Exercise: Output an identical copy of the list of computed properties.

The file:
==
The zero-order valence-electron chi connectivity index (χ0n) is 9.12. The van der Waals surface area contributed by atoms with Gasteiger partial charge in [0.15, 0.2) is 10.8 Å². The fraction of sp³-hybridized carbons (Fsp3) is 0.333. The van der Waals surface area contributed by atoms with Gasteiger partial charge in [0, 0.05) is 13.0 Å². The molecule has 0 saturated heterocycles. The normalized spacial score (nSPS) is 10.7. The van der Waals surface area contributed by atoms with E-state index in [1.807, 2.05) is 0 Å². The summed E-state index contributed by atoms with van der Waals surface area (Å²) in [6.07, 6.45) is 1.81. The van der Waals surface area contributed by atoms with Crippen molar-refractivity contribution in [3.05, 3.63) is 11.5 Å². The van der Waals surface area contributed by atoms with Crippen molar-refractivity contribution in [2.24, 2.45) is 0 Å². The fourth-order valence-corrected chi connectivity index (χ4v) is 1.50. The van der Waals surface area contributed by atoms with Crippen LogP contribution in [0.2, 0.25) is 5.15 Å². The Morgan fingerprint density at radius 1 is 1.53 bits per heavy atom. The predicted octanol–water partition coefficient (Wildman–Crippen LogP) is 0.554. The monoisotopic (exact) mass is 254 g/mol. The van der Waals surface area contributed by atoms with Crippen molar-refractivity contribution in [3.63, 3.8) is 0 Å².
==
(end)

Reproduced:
The zero-order valence-electron chi connectivity index (χ0n) is 9.12. The van der Waals surface area contributed by atoms with Gasteiger partial charge in [0.15, 0.2) is 10.8 Å². The fraction of sp³-hybridized carbons (Fsp3) is 0.333. The van der Waals surface area contributed by atoms with Gasteiger partial charge in [0, 0.05) is 13.0 Å². The molecule has 0 saturated heterocycles. The normalized spacial score (nSPS) is 10.7. The van der Waals surface area contributed by atoms with E-state index in [1.807, 2.05) is 0 Å². The summed E-state index contributed by atoms with van der Waals surface area (Å²) in [6.07, 6.45) is 1.81. The van der Waals surface area contributed by atoms with Crippen molar-refractivity contribution in [3.05, 3.63) is 11.5 Å². The van der Waals surface area contributed by atoms with Crippen molar-refractivity contribution in [2.24, 2.45) is 0 Å². The fourth-order valence-corrected chi connectivity index (χ4v) is 1.50. The van der Waals surface area contributed by atoms with Crippen LogP contribution in [0.2, 0.25) is 5.15 Å². The Morgan fingerprint density at radius 1 is 1.53 bits per heavy atom. The predicted octanol–water partition coefficient (Wildman–Crippen LogP) is 0.554. The monoisotopic (exact) mass is 254 g/mol. The van der Waals surface area contributed by atoms with Crippen molar-refractivity contribution in [3.63, 3.8) is 0 Å².